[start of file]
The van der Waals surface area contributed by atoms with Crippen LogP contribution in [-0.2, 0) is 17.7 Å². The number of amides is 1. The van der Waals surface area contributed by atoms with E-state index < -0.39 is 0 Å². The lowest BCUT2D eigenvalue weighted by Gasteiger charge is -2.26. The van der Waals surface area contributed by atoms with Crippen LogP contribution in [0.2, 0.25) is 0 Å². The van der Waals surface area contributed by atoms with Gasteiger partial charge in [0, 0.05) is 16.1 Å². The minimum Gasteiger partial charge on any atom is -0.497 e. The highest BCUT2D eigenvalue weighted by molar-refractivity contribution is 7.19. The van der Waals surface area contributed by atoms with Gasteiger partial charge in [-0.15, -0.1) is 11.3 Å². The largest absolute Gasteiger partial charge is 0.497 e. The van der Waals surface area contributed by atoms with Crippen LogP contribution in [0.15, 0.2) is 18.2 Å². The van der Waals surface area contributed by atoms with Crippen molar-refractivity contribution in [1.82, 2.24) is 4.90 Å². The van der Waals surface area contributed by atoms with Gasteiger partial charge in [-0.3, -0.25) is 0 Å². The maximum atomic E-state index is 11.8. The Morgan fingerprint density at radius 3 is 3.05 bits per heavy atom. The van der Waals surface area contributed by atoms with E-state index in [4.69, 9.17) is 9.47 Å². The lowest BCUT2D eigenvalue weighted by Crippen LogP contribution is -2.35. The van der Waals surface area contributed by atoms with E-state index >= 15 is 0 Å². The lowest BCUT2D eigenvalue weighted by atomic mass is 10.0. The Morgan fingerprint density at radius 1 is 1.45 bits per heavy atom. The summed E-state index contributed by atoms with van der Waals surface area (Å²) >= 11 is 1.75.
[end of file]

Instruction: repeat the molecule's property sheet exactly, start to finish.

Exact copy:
The van der Waals surface area contributed by atoms with Crippen LogP contribution in [-0.2, 0) is 17.7 Å². The number of amides is 1. The van der Waals surface area contributed by atoms with E-state index < -0.39 is 0 Å². The lowest BCUT2D eigenvalue weighted by Gasteiger charge is -2.26. The van der Waals surface area contributed by atoms with Crippen LogP contribution in [0.2, 0.25) is 0 Å². The van der Waals surface area contributed by atoms with Gasteiger partial charge in [0, 0.05) is 16.1 Å². The minimum Gasteiger partial charge on any atom is -0.497 e. The highest BCUT2D eigenvalue weighted by molar-refractivity contribution is 7.19. The van der Waals surface area contributed by atoms with Gasteiger partial charge in [-0.15, -0.1) is 11.3 Å². The largest absolute Gasteiger partial charge is 0.497 e. The van der Waals surface area contributed by atoms with Crippen LogP contribution in [0.15, 0.2) is 18.2 Å². The van der Waals surface area contributed by atoms with Crippen molar-refractivity contribution in [1.82, 2.24) is 4.90 Å². The van der Waals surface area contributed by atoms with Gasteiger partial charge in [-0.3, -0.25) is 0 Å². The maximum atomic E-state index is 11.8. The Morgan fingerprint density at radius 3 is 3.05 bits per heavy atom. The van der Waals surface area contributed by atoms with E-state index in [4.69, 9.17) is 9.47 Å². The lowest BCUT2D eigenvalue weighted by Crippen LogP contribution is -2.35. The van der Waals surface area contributed by atoms with E-state index >= 15 is 0 Å². The lowest BCUT2D eigenvalue weighted by atomic mass is 10.0. The Morgan fingerprint density at radius 1 is 1.45 bits per heavy atom. The summed E-state index contributed by atoms with van der Waals surface area (Å²) >= 11 is 1.75.